Transition metals, particularly iron, will potentiate oxidant damage to isolated cell organelles, plasma membranes, and DNA when added to in vitro incubation systems. However, similar studies of intact cells have been hampered by the relative impermeability of whole cells to iron. We have iron loaded cultured endothelial cells by using the iron-chelating fungistat 8-hydroxyquinoline (8HQ). 8HQ forms lipophilic chelates with iron and rapidly transfers the metal across the intact plasma membrane of endothelial cells. After brief exposure to 8HQ and subsequent thorough washing of endothelial cells, the cell-associated iron cannot be removed by the powerful chelator deferoxamine, clearly indicating the intracellular location of 8HQ-transported iron. Iron-loaded cells (but not cells exposed to high concentrations of 8HQ or iron separately) are extremely sensitive to oxidants (1) produced externally by phorbol-stimulated granulocytes, (2) generated intracellularly by menadione, or (3) added as H2O2. In the latter instance, as little as 7 μmol/L H2O2 provokes destruction of ~50% of iron-loaded endothelial cells, whereas untreated endothelium readily survives exposure to H2O2 concentrations as high as 2 mmol/L. Cytotoxicity is accompanied by membrane lipid peroxidation (formation of thiobarbituric acid-reactive substances). Both cytotoxicity and lipid peroxidation are inhibited by the lipophilic 21-aminosteroid U74500A ("lazaroid") (50% inhibitory concentration = approximately 0.5 μmol/L), whereas deferoxamine (250 μmol/L) is ineffective (suggesting iron intercalation into hydrophobic domains of the cell). We conclude that this pharmacologic model for iron loading of intact cells may yield valuable insights into the pathogenic importance of intracellular iron in iron overload states, inflammation, and cellular injury.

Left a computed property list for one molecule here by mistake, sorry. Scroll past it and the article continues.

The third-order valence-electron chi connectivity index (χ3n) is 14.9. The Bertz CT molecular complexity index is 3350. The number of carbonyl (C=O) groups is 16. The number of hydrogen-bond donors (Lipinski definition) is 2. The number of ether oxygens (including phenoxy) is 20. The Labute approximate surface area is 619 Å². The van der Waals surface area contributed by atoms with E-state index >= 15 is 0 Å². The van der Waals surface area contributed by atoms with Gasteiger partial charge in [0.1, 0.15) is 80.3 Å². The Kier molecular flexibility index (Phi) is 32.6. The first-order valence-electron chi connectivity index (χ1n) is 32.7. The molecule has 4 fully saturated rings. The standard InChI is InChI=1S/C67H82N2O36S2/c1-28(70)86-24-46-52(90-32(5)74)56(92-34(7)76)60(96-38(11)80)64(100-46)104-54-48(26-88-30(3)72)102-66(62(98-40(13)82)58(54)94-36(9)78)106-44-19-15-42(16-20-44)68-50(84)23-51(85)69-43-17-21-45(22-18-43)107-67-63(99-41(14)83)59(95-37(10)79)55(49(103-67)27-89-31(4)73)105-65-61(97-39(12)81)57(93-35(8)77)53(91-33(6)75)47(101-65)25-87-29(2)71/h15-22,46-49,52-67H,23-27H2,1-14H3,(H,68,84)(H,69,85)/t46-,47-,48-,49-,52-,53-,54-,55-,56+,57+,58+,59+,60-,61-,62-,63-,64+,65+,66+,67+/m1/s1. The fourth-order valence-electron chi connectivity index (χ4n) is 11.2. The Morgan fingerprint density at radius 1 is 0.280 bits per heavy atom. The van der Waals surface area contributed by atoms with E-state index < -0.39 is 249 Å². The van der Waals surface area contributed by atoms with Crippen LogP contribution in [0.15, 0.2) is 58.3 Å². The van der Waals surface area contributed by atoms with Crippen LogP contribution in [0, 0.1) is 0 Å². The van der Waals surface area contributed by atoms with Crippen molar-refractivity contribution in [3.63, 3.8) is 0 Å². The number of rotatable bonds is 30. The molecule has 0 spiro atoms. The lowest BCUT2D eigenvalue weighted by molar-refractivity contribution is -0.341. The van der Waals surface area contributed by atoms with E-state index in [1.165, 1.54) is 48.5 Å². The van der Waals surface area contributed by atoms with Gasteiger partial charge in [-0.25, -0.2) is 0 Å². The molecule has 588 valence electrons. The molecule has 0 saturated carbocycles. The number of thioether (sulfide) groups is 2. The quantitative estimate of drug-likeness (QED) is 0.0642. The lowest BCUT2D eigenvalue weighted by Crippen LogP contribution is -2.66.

|Original language||English (US)|
|Number of pages||11|
|Journal||The Journal of laboratory and clinical medicine|
|State||Published - Oct 1990|